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Jan 11, 2008 04:19 AM

Anyone use Stevia for sweeting foods?

I'd appreciate any feedback from those of you who use Stevia to sweeten your recipes and food. I've read on the internet that the white powdered kind is not ideal, and that the green crushed leaf or whole leaf kinds is "healthier" and better to use. Is this true?

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  1. i think the leaf is better...but i've got to say, I just dont really like the undertaste. I've gotten so that i avoid teas and stuff that are sweetened with almost reminds me of aspartame!

    A friend of mine grew some stevia in her garden, and chewing the leaf fresh off the plant was a nice little treat, i could see it doing nicely with some fresh mint in a big pitcher of iced tea on a hot summer day...

    1 Reply
    1. re: TSQ75

      I didn't like the aftertaste either, when I used stevia to make lemonade. I experimented a bit and discovered that if you add a little vanilla flavoring to the lemonade, this will completely mask the stevia aftertaste, and (I think) improve the lemonade.

    2. Be aware that stevia is banned in euope do to certain side effects.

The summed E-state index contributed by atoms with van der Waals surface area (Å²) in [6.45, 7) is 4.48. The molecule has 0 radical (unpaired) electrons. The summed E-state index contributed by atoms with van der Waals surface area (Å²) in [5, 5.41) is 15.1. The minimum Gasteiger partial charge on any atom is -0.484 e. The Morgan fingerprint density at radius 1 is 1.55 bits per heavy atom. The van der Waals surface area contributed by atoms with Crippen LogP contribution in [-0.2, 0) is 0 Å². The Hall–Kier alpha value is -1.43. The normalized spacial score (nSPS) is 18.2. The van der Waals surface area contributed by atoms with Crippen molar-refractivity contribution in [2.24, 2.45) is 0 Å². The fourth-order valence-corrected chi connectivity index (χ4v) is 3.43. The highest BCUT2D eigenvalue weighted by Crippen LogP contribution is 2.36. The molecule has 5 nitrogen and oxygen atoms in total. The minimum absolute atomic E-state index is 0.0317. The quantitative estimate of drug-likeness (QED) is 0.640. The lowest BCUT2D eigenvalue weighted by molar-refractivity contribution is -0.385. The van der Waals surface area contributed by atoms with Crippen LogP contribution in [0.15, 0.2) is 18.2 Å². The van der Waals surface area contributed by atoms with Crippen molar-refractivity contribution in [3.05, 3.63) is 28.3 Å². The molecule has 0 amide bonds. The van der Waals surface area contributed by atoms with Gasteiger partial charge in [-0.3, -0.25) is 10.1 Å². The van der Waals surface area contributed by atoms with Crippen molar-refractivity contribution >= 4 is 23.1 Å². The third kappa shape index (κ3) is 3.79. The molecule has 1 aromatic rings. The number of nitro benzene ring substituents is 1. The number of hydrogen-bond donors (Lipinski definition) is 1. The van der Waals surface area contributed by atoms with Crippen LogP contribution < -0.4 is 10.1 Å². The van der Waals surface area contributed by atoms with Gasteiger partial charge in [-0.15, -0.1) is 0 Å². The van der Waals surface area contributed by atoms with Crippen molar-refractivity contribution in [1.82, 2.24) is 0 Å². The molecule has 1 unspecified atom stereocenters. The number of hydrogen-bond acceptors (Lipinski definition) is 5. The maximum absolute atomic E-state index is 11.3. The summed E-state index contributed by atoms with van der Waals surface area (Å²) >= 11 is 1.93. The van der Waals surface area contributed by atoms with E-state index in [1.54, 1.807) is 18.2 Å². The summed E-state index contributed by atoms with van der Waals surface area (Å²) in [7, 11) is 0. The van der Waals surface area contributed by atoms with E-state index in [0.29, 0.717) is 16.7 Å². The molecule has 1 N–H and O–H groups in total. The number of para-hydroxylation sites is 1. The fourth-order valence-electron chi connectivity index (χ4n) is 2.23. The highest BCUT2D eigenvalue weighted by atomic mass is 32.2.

"The European Union has banned Stevia products based on studies that show that steviol, a component of Stevia has negative health effects on mice, including (but not limited to) sterility and loss of virility. In short, steviol is a mutagen. Human studies have been inconclusive, but this has not stopped the sale of Stevia in the United States."

      the above was from

      "Health concerns and limits on use
      A European health study found that stevioside depressed the virility of male mice . It has also been reported that steviol, one of the principal metabolites of stevioside, is a mutagen . Based on these findings, the European Commission banned stevia's use in food in the European Union pending further research. It is also banned in Singapore and Hong Kong . Additional animal tests have shown mixed results in terms of toxicology and adverse effects of stevia extract."

      the above was from

      I would be careful chewing the leaves!

      1 Reply
      1. re: Diana

        Healthwise, stevia can also be dangerous to people taking blood pressure medication. It naturally lowers blood pressure so, to someone already taking medication to lower BP, an excessive amount can lower BP to a dangerous level.